Homeopathic Treatment of Tennis Elbow or Lateral Epicondylitis
Every tennis player dreads a 'tennis elbow' or lateral
epicondylitis, which often starts after trying out a new racket, stringing
a racket too tightly or playing vigourously even after an injury. Some
other activities that put excessive or repetitive stress on tendon
attachments in the elbow include golfing, cricket, weight training, pitching
balls, hanging wall paper and painting ceilings.
The allopathic or conventional mode of treatment is usually started
off conservatively and worked up to more involved treatments. In
allopathy, the doctors prescribe oral anti inflammatory medications
to help control the pain and inflammation. Cortisone injections, i.e. a
steroid, are given if oral anti inflammatory medicines fail. However, if
the person has tried more than two cortisone injections without
relief, it is unlikely that additional injections will benefit the
patient. Finally, in the end, surgery is advised.
Sadly, all the above allopathic methods including pain killers,
cortisone injections and surgery are associated with serious side
effects, which everybody is aware of these days.
Here, homeopathic remedies can stop that nagging ache of tennis
elbow or lateral epicondylitis. Homeopathy is safe and effective.
The homeopathic remedies help soothe a sore elbow. They reduce pain
and inflammation. Homeopathy promotes the production of naturally
occuring 'pain killers' in the body. Homeopathic remedies block pain
signals, reduce stiffness and oedema in the joint and promote natural
There are 9 homoeopathic medicines which give great relief in
tennis elbow or lateral epicondylitis. However, the correct choice
and the resulting relief is a matter of experience and right
judgment on the part of the homeopathic physician. The treatment is
decided after a thorough case taking. Thus, homeopathic
remedies for tennis elbow or lateral epicondylitis are designer made
unlike allopathy, in which all patients receive the same surgery or
drugs (pain killers) - although trade names may be different.
What is Tennis Elbow or Lateral Epicondylitis ?<
You do not have to play tennis to get tennis elbow. In fact,
about 90% of folks with this condition never set foot on a court.
Instead, they garden, they type, they turn wrenches, they carry
briefcases, activities that require them to repeatedly rotate the
elbow or flex the wrist, usually while gripping a heavy object.
Like a good backhand, tennis elbow takes time to develop. The
first sign is usually soreness or a dull ache on the outside of the
elbow joint that gets worse when you grasp something. Eventually,
the pain may radiate down the top of your forearm, sometimes all the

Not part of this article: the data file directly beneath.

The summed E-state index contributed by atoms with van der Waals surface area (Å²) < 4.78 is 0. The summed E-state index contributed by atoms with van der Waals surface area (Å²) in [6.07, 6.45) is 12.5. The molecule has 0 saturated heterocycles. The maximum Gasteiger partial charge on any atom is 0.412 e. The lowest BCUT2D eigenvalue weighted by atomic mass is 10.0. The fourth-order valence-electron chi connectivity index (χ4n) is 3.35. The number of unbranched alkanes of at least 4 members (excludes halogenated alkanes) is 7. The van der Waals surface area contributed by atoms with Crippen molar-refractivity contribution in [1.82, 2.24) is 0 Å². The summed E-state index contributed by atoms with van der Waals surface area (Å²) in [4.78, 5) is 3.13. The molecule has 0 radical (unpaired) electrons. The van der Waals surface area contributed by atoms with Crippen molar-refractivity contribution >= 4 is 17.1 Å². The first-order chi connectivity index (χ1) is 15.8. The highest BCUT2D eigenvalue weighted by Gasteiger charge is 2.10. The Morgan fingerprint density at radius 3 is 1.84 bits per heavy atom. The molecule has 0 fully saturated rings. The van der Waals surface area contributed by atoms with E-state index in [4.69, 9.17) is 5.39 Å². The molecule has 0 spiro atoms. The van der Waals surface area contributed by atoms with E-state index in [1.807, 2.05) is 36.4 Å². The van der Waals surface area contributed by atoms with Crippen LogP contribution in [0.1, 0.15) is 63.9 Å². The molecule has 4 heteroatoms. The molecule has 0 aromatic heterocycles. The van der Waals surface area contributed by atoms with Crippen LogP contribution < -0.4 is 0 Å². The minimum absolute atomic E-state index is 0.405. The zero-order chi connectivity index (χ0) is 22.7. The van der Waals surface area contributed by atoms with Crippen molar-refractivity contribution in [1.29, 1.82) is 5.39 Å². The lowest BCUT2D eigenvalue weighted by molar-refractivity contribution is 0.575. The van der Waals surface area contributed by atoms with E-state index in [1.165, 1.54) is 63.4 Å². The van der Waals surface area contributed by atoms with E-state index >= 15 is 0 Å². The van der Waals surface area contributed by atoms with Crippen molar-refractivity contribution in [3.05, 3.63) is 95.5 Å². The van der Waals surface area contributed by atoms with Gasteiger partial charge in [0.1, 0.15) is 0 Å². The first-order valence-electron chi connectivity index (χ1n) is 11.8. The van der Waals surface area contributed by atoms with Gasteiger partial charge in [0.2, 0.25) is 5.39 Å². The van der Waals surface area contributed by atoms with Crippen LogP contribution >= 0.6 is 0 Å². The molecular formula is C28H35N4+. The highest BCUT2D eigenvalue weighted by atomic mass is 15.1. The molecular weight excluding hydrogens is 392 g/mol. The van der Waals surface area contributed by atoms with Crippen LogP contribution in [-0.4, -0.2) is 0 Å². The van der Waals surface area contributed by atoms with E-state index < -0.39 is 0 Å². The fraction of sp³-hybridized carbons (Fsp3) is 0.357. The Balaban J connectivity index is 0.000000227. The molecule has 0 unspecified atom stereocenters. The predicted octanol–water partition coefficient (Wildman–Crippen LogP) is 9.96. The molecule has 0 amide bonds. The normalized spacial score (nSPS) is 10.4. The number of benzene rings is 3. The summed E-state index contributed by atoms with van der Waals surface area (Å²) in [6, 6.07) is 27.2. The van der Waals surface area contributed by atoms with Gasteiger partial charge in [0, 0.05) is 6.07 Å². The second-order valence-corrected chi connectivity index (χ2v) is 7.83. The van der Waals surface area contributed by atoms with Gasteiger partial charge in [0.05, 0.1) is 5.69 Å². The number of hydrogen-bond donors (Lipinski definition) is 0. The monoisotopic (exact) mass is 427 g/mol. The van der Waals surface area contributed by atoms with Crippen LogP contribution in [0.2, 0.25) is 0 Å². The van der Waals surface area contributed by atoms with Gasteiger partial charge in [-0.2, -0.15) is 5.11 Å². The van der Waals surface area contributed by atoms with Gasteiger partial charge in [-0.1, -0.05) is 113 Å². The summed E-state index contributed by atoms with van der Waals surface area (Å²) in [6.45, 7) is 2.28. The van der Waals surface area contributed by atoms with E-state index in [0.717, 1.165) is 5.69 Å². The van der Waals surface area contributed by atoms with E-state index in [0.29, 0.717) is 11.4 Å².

way down to your wrist.
Symptoms of Tennis Elbow or Lateral Epicondylitis
Anyone can be affected, but tennis elbow is most commonly seen in
2 groups of people :
- Manual labourers : People who work with their hands are at
greater risk of developing tennis elbow. Jobs that may lead to
tennis elbow include plumbers, painters, gardeners, carpenters
and so on.
- Sports participants : Especially racquet sport players are
prone to developing tennis elbow. About a third of regular tennis
players experience tennis elbow at some point in their careers. In
addition to racquet sports, tennis elbow is seen in golfers,
fencers and other sports participants.
The person experiences :
- Recurring pain on the outside of the upper forearm just below
the bend of the elbow; occasionally, pain radiates down the arm
towards the wrist.
- Pain caused by lifting or bending the arm or grasping even
light objects such as a coffee cup.
- Difficulty extending the forearm fully (because of inflammed
muscles, tendons and ligaments).
- Pain that typically lasts for 6 to 24 weeks; the discomfort
can continue for as little as 3 weeks or as long as several years.
Are Special Tests Needed to Diagnose Tennis Elbow ?
Not really any tests are needed.
X-rays of patients who have the diagnosis of tennis elbow are
almost always normal. Other tests, such as EMG, are sometimes
conducted if there is confusion about the diagnosis.
Other causes of pain over the outside of the elbow include
include instability of the joint, elbow arthritis, and radial tunnel
syndrome. The symptoms of these conditions are usually distinct, but
in some cases they can be confusing.
Life Style Tips for Tennis Elbow or Lateral Epicondylitis
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- PICK UP WHERE YOU LEFT OFF : You can ease back into your
normal routine when your elbow no longer bothers you. As a general
rule, there should be no pain associated with day to day tasks
before you move on to something more demanding. Give yourself time
to see how your elbow reacts. Do not overdo it just because you do
not feel the pain right away.
- USE SOOTHING STROKES : Relaxing the surrounding muscles can
take some of the pressure off an aching elbow. Gently massage the
full length of your forearm muscle from your elbow to above your
wrist, not just where you feel the pain.
- SAY "AHHH" WITH ICE : Freeze some water in a paper cup, then
peel back the top of the cup and rub the ice on your elbow in a
circular motion for 5 to 7 minutes. Repeat this treatment at least
two times a day for the first five days that you have pain.
- MAKE SOME MUSCLE : Once your elbow is on the mend, gentle
strengthening and stretching exercises can help rehabilitate the
joint and protect it from getting injured again.
- BRACE YOURSELF : Try an elbow support. It prevents you from
contracting the extensor muscle when you move your hand. It also
reminds you to give the injured area a rest.